As its lengthy process of reform begins to payoff, even in its vast hinterland, China is becoming an increasingly compelling investment case. Chris Ruffle of Martin Currie reports
China’s potential is vast and the opportunity it offers immense. The country’s 1.2bn people are witnessing growth in GDP of 7% a year, and its internal politics are more stable than many believe. Deng Xiaoping started the process of reform in 1978, opening up China’s market. Now the team of President Jiang Zemin and Premier Li Peng is continuing what he began.
Reform, not reaction, has characterised China’s recent politics. The leaders bark intermittently at Taiwan across the Taiwan Straits, but do not bite. Meanwhile, they were strong enough to insist on a tough
austerity programme and to see it through. That is now working, and deregulation
More and more of China’s citizens are demanding improved standards of living. That, inevitably, brings them into contact with the wider world.
The speed at which China is changing is nowhere more evident than in Shanghai. The average income of the city’s 13m people is now more than four times that of the rest of China.
Shanghai, though, is but one part of the picture. There are signs that the growth we are seeing there is spreading to China’s vast hinterland. By favouring the ‘special
economic zones’ (SEZs) like Shanghai and Shenzhen, the government intended to attract foreign technology and capital. Their hope was that this investment would filter out to the interior. Unfortunately, it has not, and there are now large disparities in wealth between the SEZs and the
hinterland. In response, the government is in the process of removing tax concessions on the seaboard. At the same time, it has
just increased them for foreigners looking to invest in China’s central or western regions.
But if there are good investments to be made in China, doing so is not easy. The stockmarket is still immature and fragmented. Chinese H-shares are traded in Hong Kong. The A-shares, traded in China, are for domestic Chinese only. There are B-shares for foreigners, but they are traded almost as little as the N-shares listed in New York. In any case, at US$11bn for H- and B-shares, the combined market capitalisation is tiny.
That said, we are unrepentant long-term bulls on China. The exports are picking up. This view is based not only on notoriously unreliable official statistics (August exports +18% year-on-year, monthly trade surplus $4.9bn), every exporter I met in China in September told me so. This was ascribed to a pick-up in the Japanese economy, a strengthening in rival Asian currencies and improved VAT rebates.
Whatever the reasons, this trend should have relieved foreign investors’ latest bout of nerves about whether or not the renminbi will be forced to devalue. Perversely, though, Chinese markets have generally declined from their peaks in early July. The H-share index is down 16%, and the red chip index 23%. After its spectacular jump in June, the A-share index has traded sideways.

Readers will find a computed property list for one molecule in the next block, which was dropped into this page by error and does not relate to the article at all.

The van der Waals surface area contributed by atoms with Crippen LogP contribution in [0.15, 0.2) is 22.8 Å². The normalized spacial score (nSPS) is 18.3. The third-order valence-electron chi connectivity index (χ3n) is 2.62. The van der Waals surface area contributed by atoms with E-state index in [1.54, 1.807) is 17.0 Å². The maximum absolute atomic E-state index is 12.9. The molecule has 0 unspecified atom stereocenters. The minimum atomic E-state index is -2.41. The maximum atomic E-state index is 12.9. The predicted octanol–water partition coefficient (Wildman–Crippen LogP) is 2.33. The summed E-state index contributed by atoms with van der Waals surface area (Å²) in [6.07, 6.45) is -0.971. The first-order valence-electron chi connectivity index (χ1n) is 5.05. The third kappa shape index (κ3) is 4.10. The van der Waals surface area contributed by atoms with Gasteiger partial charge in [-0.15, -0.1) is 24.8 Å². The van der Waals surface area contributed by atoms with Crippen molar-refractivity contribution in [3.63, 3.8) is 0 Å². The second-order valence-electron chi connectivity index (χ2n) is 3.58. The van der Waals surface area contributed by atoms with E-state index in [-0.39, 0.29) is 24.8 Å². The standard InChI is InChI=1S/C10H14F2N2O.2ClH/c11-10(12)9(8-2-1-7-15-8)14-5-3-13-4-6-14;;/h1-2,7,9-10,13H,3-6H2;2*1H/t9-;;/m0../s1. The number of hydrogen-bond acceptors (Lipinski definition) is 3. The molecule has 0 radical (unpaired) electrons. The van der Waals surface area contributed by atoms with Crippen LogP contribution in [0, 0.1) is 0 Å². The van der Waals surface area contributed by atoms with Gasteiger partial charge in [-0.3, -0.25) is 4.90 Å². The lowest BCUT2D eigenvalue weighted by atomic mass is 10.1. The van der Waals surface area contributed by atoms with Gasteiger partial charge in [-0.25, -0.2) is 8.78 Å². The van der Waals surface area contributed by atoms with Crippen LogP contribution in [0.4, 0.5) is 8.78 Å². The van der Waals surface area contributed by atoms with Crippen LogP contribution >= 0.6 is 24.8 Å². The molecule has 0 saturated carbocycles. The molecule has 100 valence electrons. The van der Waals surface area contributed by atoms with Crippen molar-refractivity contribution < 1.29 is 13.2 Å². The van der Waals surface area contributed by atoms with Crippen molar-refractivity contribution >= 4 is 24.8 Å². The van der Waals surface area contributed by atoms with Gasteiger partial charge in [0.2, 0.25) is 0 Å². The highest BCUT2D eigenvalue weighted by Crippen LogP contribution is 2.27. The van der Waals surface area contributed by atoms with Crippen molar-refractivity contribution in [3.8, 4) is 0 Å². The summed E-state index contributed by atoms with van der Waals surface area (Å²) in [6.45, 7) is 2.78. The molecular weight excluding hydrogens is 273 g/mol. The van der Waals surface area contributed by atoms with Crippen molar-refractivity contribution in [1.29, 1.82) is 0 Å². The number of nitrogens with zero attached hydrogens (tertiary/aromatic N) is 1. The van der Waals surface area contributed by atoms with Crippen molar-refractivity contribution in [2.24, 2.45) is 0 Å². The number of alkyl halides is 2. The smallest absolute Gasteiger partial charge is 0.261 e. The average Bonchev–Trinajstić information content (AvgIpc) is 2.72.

The main problem is excess equity supply. After labouring manfully over the summer, Hong Kong’s investment bankers are now keen to sell the fruits of their endeavours to foreign investors before the window of opportunity for fund raising is closed by year 2000 issues or the first failed deal. The centrepiece of this campaign looks likely to be the $2bn issue for China National Offshore Oil Company.
Domestic investors have also been faced with huge IPOs, most recently those of Capital Steel and Pudong Development Bank. The government keeps a tight grip on supply, opening the faucets when they think they can get some State Owned Enterprise (SOE) stock away, and, when the market retreats, closing the tap or attempting to stimulate new demand for stock. The latest wheeze, which will inevitably end in tears, is allowing SOEs to participate in IPOs as ‘strategic’ investors (‘strategic’ equals six months). Local investors are worried by the implications of new proposals on SOE reform, which include reducing state holdings in SOEs to 30% and using the proceeds to fund the social security system.
One encouraging development is official approval of incentives for management based on company performance. Our
company visits have thrown up a variety of structures for these schemes – one software company uses its trade union as a share option scheme! A live example of the effect of such incentives is the roadshow for TCL, the TV maker, whose enthusiastic senior staff receive shares from the state whenever they achieve a return-on-equity of over 10%.
But which stocks should the prudent investor buy? Keynes once said: “The difficulty lies not in the new ideas, but in escaping from the old ones.” We have been escaping from a number of old ideas (lesson: companies in cyclical industries cannot escape the cycle, however good the management). We have concentrated on the technology sector, which we think offers excellent value.
Consider, for example, ‘fulfilment
service’ provider Jackin. The company makes floppy disks, compact disks and DVDs. It adds value through ‘fulfilment services’ which involve replicating software onto disks.
Jackin’s aim is produce first release software titles, which carry higher margins. Jackin controls all its production and printing work and believes that it has benefited from its tight security procedures. Business has been helped by the crackdown on smuggling.
In short, Jackin is a value-added technology company trading on a low rating (we estimate seven times prospective earnings) in relation to its good growth prospects. It is just the sort of company that makes China so compelling an investment case. China, then, merits its place within a considered asset allocation. The risk is high, certainly. But so too are the rewards.
Chris Ruffle is a director of Martin Currie Investment Management and manager of the China Heartland Fund